Men in Sheds – project evaluation for Age UK Cheshire

Jenny Fisher and Rebecca Lawthom from this research group have recently won a tender to evaluate the Men in Sheds project for Age UK Cheshire. They will be working with Gill Yeowell, Sandra Hartley and Emma-Reeta Koivunen to look at the impact of the Men in Sheds project on the health and wellbeing of the men who attend, their families and the impact on the wider community. Generally, the evaluation focuses on what works, for whom, why and when.

The team is interdisciplinary and from across the Faculty of Health, Psychology and Social Care, and will be using a mix of quantitative and qualitative methods including go-along interviews.

Age UK Cheshire has four Sheds across Cheshire: Hartford, Ellesmere Port, Chester and Crewe. They have recently launched a Women in Sheds project.

As an avid user of her own shed (shoffice) in her garden, Jenny is delighted to work on this project. You can find out more about Men in Sheds and Age UK Cheshire here

We will be posting updates over the next few months.

Rebecca and Jenny collaborate on an ESRC-Newton 3-year project…

Professor Rebecca Lawthom and Dr Jenny Fisher are part of a team from 5 UK Higher Education Institutes and academic partners in Brazil who have been awarded nearly £800,000 funding from the ESRC-Newton funds. The call for funding was ESRC Healthy Urban Living. The 3 year project (2016-2019) is being led by Dr Ryan Woolrych from the School of the Built Environment at Heriot-Watt University.  Other UK universities involved are the University of Edinburgh, the University of Northampton and Keele University.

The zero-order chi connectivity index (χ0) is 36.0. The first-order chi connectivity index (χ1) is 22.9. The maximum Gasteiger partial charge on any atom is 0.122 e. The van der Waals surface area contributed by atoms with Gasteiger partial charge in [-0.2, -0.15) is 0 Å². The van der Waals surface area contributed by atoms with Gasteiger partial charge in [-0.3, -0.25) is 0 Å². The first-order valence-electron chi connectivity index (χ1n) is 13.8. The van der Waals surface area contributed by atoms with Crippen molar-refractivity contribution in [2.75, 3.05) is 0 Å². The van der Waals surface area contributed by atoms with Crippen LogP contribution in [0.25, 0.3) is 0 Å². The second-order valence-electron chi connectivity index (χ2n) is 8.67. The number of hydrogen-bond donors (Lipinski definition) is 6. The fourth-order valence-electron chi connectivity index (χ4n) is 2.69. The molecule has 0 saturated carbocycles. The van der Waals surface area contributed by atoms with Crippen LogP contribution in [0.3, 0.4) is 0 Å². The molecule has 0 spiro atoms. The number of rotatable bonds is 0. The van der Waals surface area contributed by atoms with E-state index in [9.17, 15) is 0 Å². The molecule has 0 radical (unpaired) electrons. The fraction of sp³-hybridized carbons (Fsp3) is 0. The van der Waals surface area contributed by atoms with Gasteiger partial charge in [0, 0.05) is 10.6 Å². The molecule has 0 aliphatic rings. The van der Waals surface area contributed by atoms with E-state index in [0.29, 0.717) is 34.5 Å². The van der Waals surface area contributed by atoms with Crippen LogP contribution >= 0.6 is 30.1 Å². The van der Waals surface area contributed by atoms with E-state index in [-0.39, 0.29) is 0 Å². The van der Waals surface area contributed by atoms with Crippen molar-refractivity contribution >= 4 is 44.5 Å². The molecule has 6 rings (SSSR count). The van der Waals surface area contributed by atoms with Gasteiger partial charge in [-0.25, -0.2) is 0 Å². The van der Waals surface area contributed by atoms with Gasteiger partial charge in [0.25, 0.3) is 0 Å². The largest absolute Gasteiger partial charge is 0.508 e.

The project is a cross-comparative study across six case study cities  in Brazil (Pelotas, Porto Alegre, Brasilia) and the UK (Manchester, Glasgow, Edinburgh).

There are three core aims: (i) to investigate how sense of place is experienced by older people from different social settings living in diverse neighbourhoods in Brazil and the UK; (ii) to translate these experiences into designs for age friendly communities that support sense of place; and (iii) to better articulate the role of older adults as active placemakers in the design process by involving the community at all stages of the research.

Jenny and Rebecca will lead Work Package 2 that will include participatory mapping workshops with the community to facilitate knowledge production from the ground-up.

Ageing populations in Brazil and the UK have generated new challenges in how to best design living environments that support and promote everyday social engagement for older people. The ageing-in-place agenda posits that the preferred environment to age is the community, enabling older people to retain a sense of independence, safety and belonging.Encouraging older adults to remain in their communities has contributed to planning and design concepts such as Age-Friendly Cities and Communities, Lifelong Homes and Liveable Neighbourhoods. However, current urban planning and
development models have overlooked the notion of sense of place, articulated through supports for active living, social participation and meaningful involvement in the community. Integrating sense of place into the built environment is essential for supporting active ageing, ensuring that older adults can continue to make a positive contribution in their communities and potentially reducing health and social care costs.